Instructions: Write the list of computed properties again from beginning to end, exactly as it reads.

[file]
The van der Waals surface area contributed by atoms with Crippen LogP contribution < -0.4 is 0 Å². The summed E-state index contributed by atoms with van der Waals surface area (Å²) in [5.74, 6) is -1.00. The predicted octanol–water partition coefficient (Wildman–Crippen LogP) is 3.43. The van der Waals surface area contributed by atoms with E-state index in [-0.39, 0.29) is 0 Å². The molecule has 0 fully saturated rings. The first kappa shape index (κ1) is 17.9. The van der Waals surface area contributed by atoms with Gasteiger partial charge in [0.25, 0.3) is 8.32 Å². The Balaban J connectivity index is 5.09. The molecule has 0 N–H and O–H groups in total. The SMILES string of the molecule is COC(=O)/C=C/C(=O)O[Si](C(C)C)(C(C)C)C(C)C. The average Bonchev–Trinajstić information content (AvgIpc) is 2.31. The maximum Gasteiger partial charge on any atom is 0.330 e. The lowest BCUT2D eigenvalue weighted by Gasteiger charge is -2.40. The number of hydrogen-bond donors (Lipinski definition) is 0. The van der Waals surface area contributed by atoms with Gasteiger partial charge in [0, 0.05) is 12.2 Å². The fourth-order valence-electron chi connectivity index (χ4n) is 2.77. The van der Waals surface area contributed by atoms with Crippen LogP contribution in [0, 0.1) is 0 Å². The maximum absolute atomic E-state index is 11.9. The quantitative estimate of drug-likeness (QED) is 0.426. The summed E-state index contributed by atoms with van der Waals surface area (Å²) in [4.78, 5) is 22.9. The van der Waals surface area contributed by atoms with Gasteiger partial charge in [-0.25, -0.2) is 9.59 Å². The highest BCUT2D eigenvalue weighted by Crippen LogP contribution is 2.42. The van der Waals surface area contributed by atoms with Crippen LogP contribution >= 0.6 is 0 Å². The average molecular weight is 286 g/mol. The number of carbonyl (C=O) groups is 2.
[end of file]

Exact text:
The van der Waals surface area contributed by atoms with Crippen LogP contribution < -0.4 is 0 Å². The summed E-state index contributed by atoms with van der Waals surface area (Å²) in [5.74, 6) is -1.00. The predicted octanol–water partition coefficient (Wildman–Crippen LogP) is 3.43. The van der Waals surface area contributed by atoms with E-state index in [-0.39, 0.29) is 0 Å². The molecule has 0 fully saturated rings. The first kappa shape index (κ1) is 17.9. The van der Waals surface area contributed by atoms with Gasteiger partial charge in [0.25, 0.3) is 8.32 Å². The Balaban J connectivity index is 5.09. The molecule has 0 N–H and O–H groups in total. The SMILES string of the molecule is COC(=O)/C=C/C(=O)O[Si](C(C)C)(C(C)C)C(C)C. The average Bonchev–Trinajstić information content (AvgIpc) is 2.31. The maximum Gasteiger partial charge on any atom is 0.330 e. The lowest BCUT2D eigenvalue weighted by Gasteiger charge is -2.40. The number of hydrogen-bond donors (Lipinski definition) is 0. The van der Waals surface area contributed by atoms with Gasteiger partial charge in [0, 0.05) is 12.2 Å². The fourth-order valence-electron chi connectivity index (χ4n) is 2.77. The van der Waals surface area contributed by atoms with Crippen LogP contribution in [0, 0.1) is 0 Å². The maximum absolute atomic E-state index is 11.9. The quantitative estimate of drug-likeness (QED) is 0.426. The summed E-state index contributed by atoms with van der Waals surface area (Å²) in [4.78, 5) is 22.9. The van der Waals surface area contributed by atoms with Gasteiger partial charge in [-0.25, -0.2) is 9.59 Å². The highest BCUT2D eigenvalue weighted by Crippen LogP contribution is 2.42. The van der Waals surface area contributed by atoms with Crippen LogP contribution >= 0.6 is 0 Å². The average molecular weight is 286 g/mol. The number of carbonyl (C=O) groups is 2.